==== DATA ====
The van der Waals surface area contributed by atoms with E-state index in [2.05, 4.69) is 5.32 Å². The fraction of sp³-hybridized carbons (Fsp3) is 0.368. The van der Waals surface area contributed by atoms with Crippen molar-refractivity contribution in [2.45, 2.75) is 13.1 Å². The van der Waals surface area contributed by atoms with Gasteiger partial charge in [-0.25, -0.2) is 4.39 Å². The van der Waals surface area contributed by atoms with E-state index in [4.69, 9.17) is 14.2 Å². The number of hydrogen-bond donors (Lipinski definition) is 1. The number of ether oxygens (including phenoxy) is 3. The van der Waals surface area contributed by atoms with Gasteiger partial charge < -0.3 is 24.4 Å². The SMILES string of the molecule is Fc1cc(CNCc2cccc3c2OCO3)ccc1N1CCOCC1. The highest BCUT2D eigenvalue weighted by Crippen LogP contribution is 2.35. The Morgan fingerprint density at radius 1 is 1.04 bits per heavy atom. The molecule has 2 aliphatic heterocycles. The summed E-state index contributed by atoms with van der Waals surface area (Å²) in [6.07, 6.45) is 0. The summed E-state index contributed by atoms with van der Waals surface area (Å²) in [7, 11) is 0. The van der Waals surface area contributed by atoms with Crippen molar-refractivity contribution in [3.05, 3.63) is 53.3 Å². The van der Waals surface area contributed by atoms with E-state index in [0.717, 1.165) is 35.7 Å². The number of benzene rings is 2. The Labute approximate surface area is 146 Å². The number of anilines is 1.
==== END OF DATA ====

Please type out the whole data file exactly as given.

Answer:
The van der Waals surface area contributed by atoms with E-state index in [2.05, 4.69) is 5.32 Å². The fraction of sp³-hybridized carbons (Fsp3) is 0.368. The van der Waals surface area contributed by atoms with Crippen molar-refractivity contribution in [2.45, 2.75) is 13.1 Å². The van der Waals surface area contributed by atoms with Gasteiger partial charge in [-0.25, -0.2) is 4.39 Å². The van der Waals surface area contributed by atoms with E-state index in [4.69, 9.17) is 14.2 Å². The number of hydrogen-bond donors (Lipinski definition) is 1. The number of ether oxygens (including phenoxy) is 3. The van der Waals surface area contributed by atoms with Gasteiger partial charge < -0.3 is 24.4 Å². The SMILES string of the molecule is Fc1cc(CNCc2cccc3c2OCO3)ccc1N1CCOCC1. The highest BCUT2D eigenvalue weighted by Crippen LogP contribution is 2.35. The Morgan fingerprint density at radius 1 is 1.04 bits per heavy atom. The molecule has 2 aliphatic heterocycles. The summed E-state index contributed by atoms with van der Waals surface area (Å²) in [6.07, 6.45) is 0. The summed E-state index contributed by atoms with van der Waals surface area (Å²) in [7, 11) is 0. The van der Waals surface area contributed by atoms with Crippen molar-refractivity contribution in [3.05, 3.63) is 53.3 Å². The van der Waals surface area contributed by atoms with E-state index in [0.717, 1.165) is 35.7 Å². The number of benzene rings is 2. The Labute approximate surface area is 146 Å². The number of anilines is 1.